Potash Corporation’s Dividend at Risk, Analysts Say
Low Fertilizer Prices Could Crimp Payout
Investors love Potash Corporation of Saskatchewan (USA)’s (NYSE:POT) lucrative dividend, but the company’s oversized payouts could be at risk.
At least, that’s according to the latest report by Accountability Research. In a report published Thursday, analysts Harriet Li and Mark Rosen noted conditions in the fertilizer market continue to deteriorate. If a long-delayed Chinese potash contract is not settled soon, the duo fears prices and global shipments of the crop nutrient may fall further. (Source: “Potash Corp.’s dividend increasingly at risk amid weak market,” Financial Post, June 16, 2016.)
None of which bodes well for Potash Corporation’s dividend. In January, management slashed the company’s dividend to just $1.00 per share. However, even this reduced payout looks aggressive after executives slashed their profit outlook to between $0.60 and $0.80 per share for the entire year.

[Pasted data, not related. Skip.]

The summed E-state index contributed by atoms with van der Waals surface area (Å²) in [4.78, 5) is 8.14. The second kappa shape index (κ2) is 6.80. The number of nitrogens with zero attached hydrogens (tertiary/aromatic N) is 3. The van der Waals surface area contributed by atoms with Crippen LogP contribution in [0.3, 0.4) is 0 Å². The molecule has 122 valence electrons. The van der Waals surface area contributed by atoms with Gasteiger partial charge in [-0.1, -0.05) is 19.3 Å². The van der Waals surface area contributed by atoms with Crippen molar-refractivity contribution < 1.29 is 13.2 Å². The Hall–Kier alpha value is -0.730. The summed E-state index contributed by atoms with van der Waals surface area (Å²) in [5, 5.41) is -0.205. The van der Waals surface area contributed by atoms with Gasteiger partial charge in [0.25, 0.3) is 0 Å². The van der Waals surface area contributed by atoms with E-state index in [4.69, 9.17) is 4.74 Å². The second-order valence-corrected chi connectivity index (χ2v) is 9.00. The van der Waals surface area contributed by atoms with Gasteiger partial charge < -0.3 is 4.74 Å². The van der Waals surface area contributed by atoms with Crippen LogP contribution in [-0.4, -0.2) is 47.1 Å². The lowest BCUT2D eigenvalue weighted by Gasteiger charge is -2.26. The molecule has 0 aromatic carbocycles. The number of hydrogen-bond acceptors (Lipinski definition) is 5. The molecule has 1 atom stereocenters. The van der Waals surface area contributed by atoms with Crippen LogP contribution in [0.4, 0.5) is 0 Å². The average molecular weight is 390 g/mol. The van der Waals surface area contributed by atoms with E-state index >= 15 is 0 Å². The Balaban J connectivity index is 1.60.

“We caution that continued deterioration in the fertilizer markets puts the current dividend at risk,” the analysts wrote in a note. (Source: Ibid.)
Given executives are paying more cash to shareholders than what is being generated by the business, management’s current policy is not sustainable.
For Potash Corporation, flagging conditions leave executives with some tough decisions. To starve off a dividend cut, management could buy time by selling their stakes in other fertilizer businesses. The company could also conserve cash further by dialing back investment in new mines.
Neither of these options, though, is desirable. Slashing the payout for the second time in a year would disappoint investors. Asset sales and spending cuts would also leave Potash Corporation as a weaker, smaller company.
For that decision, shareholders will have to wait for the fertilizer maker’s next quarterly report in July.